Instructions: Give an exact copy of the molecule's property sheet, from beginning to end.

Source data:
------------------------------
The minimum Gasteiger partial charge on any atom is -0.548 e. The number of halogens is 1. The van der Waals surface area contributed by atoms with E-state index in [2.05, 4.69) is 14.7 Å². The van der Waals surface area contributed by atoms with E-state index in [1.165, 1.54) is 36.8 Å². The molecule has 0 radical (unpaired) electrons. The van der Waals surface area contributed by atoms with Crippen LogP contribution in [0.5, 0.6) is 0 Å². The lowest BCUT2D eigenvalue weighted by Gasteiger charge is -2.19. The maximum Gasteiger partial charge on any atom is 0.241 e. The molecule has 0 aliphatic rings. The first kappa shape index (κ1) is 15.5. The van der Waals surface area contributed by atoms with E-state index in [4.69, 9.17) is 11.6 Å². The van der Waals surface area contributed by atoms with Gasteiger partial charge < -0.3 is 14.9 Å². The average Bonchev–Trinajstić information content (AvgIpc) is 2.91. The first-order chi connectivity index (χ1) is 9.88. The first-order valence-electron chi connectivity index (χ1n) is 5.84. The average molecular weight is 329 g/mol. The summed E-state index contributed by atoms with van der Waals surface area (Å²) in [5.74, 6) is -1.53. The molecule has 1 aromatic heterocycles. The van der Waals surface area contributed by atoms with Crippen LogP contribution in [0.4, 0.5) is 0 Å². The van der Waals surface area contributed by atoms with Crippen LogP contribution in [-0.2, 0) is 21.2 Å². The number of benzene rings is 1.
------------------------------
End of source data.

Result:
The minimum Gasteiger partial charge on any atom is -0.548 e. The number of halogens is 1. The van der Waals surface area contributed by atoms with E-state index in [2.05, 4.69) is 14.7 Å². The van der Waals surface area contributed by atoms with E-state index in [1.165, 1.54) is 36.8 Å². The molecule has 0 radical (unpaired) electrons. The van der Waals surface area contributed by atoms with Crippen LogP contribution in [0.5, 0.6) is 0 Å². The lowest BCUT2D eigenvalue weighted by Gasteiger charge is -2.19. The maximum Gasteiger partial charge on any atom is 0.241 e. The molecule has 0 aliphatic rings. The first kappa shape index (κ1) is 15.5. The van der Waals surface area contributed by atoms with E-state index in [4.69, 9.17) is 11.6 Å². The van der Waals surface area contributed by atoms with Gasteiger partial charge < -0.3 is 14.9 Å². The average Bonchev–Trinajstić information content (AvgIpc) is 2.91. The first-order chi connectivity index (χ1) is 9.88. The first-order valence-electron chi connectivity index (χ1n) is 5.84. The average molecular weight is 329 g/mol. The summed E-state index contributed by atoms with van der Waals surface area (Å²) in [5.74, 6) is -1.53. The molecule has 1 aromatic heterocycles. The van der Waals surface area contributed by atoms with Crippen LogP contribution in [0.4, 0.5) is 0 Å². The van der Waals surface area contributed by atoms with Crippen LogP contribution in [-0.2, 0) is 21.2 Å². The number of benzene rings is 1.